[0081] Typical high molecular weight aliphatic acid modified Mannich condensation products useful in this disclosure can be prepared from high molecular weight alkyl-substituted hydroxyaromatics or HNR2 group-containing reactants.

[0082] Hydrocarbyl substituted amine ashless dispersant additives are well known to one skilled in the art; see, for example, U.S. Patent Nos. 3,275,554; 3,438,757; 3,565,804; 3,755,433, 3,822,209, and 5,084,197.

[0083] Preferred dispersants include borated and non-borated succinimides, including those derivatives from mono-succinimides, bis-succinimides, and/or mixtures of mono- and bis- succinimides, wherein the hydrocarbyl succinimide is derived from a hydrocarbylene group such as polyisobutylene having a Mn of from about 500 to about 5000, or from about 1000 to about 3000, or about 1000 to about 2000, or a mixture of such hydrocarbylene groups, often with high terminal vinylic groups. Other preferred dispersants include succinic acid-esters and amides, alkylphenol-polyamine-coupled Mannich adducts, their capped derivatives, and other related components.

[0084] Polymethacrylate or polyacrylate derivatives are another class of dispersants. These dispersants are typically prepared by reacting a nitrogen containing monomer and a methacrylic or acrylic acid esters containing 5 -25 carbon atoms in the ester group. Representative examples are shown in U.S. Patent Nos. 2, 100, 993, and 6,323,164. Polymethacrylate and polyacrylate dispersants are normally used as multifunctional viscosity modifiers. The lower molecular weight versions can be used as lubricant dispersants or fuel detergents.

[0085] Illustrative preferred dispersants useful in this disclosure include those derived from polyalkenyl-substituted mono- or dicarboxylic acid, anhydride or ester, which dispersant has a polyalkenyl moiety with a number average molecular weight of at least 900 and from greater than 1.3 to 1.7, preferably from greater than 1.3 to 1.6, most preferably from greater than 1.3 to 1.5, functional groups (mono- or dicarboxylic acid producing moieties) per polyalkenyl moiety (a medium functionality dispersant). Functionality (F) can be determined according to the following formula:

F = (SAP x M n )/((l 12,200 x A.I.)-(SAP x 98))

wherein SAP is the saponification number (i.e., the number of milligrams of KOH consumed in the complete neutralization of the acid groups in one gram of the succinic-containing reaction product, as determined according to ASTM D94); M n is the number average molecular weight of the starting olefin polymer; and A.I. is the percent active ingredient of the succinic-containing reaction product (the remainder being unreacted olefin polymer, succinic anhydride and diluent).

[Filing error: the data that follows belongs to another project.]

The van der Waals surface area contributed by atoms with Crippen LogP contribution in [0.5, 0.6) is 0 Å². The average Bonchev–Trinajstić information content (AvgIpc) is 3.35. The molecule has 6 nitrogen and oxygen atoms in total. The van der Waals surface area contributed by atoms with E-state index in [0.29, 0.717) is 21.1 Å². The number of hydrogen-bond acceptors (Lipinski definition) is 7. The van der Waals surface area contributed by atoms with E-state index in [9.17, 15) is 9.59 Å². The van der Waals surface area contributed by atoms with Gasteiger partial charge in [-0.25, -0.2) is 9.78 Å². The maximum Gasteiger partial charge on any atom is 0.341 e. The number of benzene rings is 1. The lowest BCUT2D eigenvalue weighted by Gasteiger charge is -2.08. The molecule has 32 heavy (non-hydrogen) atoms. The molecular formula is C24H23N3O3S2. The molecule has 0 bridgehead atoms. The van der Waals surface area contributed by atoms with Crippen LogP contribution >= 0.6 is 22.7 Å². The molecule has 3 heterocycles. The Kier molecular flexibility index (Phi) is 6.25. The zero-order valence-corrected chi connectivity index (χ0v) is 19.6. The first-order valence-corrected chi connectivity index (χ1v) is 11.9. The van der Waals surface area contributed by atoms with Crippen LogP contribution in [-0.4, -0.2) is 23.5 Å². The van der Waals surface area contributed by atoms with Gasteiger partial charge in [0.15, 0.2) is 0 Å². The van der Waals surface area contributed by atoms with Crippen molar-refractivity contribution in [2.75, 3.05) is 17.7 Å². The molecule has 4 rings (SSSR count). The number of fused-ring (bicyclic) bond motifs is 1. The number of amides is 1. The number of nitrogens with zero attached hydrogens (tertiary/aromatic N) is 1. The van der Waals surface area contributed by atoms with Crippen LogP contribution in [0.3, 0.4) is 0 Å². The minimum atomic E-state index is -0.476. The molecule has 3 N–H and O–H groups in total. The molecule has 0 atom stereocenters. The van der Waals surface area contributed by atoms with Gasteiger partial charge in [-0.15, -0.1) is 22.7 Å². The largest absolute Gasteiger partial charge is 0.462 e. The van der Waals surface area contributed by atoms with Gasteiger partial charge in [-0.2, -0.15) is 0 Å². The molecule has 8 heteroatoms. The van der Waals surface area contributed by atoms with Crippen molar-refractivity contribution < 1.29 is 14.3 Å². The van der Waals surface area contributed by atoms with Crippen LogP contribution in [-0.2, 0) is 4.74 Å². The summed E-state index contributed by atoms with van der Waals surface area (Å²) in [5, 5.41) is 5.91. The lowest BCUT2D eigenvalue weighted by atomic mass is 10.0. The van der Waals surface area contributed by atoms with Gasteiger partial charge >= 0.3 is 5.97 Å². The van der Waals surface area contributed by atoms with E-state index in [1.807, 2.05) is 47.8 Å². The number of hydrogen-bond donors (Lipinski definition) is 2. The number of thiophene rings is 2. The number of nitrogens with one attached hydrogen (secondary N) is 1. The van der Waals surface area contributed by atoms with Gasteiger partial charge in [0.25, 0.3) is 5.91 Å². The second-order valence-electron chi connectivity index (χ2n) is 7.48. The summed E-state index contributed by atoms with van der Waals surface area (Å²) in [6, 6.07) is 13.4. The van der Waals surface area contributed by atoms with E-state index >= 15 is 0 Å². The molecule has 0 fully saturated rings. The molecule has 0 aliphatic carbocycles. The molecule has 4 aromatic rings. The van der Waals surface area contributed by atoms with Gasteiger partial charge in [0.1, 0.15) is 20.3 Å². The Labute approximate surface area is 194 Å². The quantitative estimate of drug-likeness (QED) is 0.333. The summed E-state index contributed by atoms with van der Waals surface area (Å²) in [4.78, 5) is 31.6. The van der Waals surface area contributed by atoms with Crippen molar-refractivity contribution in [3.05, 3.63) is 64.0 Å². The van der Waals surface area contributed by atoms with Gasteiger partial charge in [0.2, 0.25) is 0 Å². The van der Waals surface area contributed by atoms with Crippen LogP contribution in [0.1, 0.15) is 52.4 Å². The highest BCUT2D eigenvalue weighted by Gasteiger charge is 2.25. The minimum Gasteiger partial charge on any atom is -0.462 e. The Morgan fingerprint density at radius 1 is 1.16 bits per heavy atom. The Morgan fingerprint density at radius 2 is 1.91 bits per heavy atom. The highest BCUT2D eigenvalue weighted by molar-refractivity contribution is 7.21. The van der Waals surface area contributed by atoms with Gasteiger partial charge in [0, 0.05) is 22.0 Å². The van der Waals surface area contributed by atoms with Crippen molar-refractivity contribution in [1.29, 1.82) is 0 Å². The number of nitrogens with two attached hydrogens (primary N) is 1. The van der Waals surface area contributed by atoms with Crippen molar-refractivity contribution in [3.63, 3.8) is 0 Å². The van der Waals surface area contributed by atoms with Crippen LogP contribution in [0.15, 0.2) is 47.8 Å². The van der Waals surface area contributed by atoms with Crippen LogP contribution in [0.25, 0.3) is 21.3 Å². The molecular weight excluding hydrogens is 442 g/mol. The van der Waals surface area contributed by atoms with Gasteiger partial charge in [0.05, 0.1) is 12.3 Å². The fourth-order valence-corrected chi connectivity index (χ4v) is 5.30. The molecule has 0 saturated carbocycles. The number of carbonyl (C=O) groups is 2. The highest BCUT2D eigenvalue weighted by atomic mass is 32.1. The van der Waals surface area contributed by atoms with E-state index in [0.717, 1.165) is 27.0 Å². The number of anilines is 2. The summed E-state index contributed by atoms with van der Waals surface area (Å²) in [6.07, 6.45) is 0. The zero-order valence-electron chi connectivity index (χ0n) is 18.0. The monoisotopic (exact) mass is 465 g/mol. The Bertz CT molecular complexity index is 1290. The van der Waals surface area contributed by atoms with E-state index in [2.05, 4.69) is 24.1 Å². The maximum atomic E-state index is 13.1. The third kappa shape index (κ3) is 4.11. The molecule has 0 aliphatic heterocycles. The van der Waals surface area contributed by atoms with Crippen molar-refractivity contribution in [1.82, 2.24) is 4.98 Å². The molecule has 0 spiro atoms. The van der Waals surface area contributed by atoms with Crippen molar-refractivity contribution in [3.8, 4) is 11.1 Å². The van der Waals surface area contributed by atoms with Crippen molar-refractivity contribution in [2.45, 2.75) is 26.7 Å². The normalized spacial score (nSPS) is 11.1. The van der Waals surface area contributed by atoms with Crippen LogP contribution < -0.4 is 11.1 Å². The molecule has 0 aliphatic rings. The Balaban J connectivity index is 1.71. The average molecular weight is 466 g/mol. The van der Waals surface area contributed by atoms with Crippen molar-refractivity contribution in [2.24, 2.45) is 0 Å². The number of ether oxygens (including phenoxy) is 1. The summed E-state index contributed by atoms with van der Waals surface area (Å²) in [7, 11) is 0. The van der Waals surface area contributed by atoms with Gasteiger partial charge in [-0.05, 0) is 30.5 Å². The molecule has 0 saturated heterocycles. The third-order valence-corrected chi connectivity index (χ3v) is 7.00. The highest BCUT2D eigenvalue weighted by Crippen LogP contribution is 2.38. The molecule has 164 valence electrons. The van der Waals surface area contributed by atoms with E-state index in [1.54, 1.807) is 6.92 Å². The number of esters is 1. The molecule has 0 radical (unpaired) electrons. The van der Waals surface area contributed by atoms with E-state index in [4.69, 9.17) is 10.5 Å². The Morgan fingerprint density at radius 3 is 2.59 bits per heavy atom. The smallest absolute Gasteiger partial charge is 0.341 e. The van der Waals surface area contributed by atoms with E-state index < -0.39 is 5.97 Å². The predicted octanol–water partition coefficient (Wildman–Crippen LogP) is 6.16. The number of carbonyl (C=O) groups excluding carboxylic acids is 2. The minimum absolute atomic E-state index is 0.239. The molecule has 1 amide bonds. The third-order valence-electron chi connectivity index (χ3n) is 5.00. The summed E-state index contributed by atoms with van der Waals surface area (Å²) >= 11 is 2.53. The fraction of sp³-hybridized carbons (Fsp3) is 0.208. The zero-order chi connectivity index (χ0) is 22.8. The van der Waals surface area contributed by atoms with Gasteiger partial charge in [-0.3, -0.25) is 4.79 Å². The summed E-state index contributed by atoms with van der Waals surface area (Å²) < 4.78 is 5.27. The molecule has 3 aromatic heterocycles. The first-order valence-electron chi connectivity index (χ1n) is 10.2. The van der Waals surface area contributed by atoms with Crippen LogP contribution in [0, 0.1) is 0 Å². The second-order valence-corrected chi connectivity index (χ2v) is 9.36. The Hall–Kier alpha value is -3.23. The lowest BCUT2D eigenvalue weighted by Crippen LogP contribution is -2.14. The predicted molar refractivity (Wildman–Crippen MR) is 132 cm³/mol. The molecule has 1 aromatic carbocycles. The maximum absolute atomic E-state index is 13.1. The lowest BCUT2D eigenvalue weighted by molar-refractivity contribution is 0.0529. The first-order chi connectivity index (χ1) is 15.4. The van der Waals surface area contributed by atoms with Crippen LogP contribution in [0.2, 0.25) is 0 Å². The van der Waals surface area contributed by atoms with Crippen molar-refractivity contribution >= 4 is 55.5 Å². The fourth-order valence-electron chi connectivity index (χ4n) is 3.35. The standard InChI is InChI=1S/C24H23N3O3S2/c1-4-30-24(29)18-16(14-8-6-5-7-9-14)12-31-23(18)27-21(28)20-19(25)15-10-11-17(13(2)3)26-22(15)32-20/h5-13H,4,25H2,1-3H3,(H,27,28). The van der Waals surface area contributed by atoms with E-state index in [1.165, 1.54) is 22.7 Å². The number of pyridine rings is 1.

[0086] The polyalkenyl moiety of the dispersant may have a number average molecular weight of at least 900, suitably at least 1500, preferably between 1800 and 3000, such as between 2000 and 2800, more preferably from about 2100 to 2500, and most preferably from about 2200 to about 2400. The molecular weight of a dispersant is generally expressed in terms of the molecular weight of the polyalkenyl moiety. This is because the precise molecular weight range of the dispersant depends on numerous parameters including the type of polymer used to derive the dispersant, the number of functional groups, and the type of nucleophilic group employed.

[0087] Polymer molecular weight, specifically Mn, can be determined by various known techniques. One convenient method is gel permeation chromatography (GPC), which additionally provides molecular weight distribution information (see W. W. Yau, J. J. Kirkland and D. D. Bly, "Modern Size Exclusion Liquid Chromatography", John Wiley and Sons, New York, 1979). Another useful method for determining molecular weight, particularly for lower molecular weight polymers, is vapor pressure osmometry (e.g., ASTM D3592).

[0088] The polyalkenyl moiety in a dispersant preferably has a narrow molecular weight distribution (MWD), also referred to as polydispersity, as determined by the ratio of weight average molecular weight (M w ) to number average molecular weight (M n ). Polymers having a M w /M n of less than 2.2, preferably less than 2.0, are most desirable. Suitable polymers have a polydispersity of from about 1.5 to 2.1, preferably from about 1.6 to about 1.8.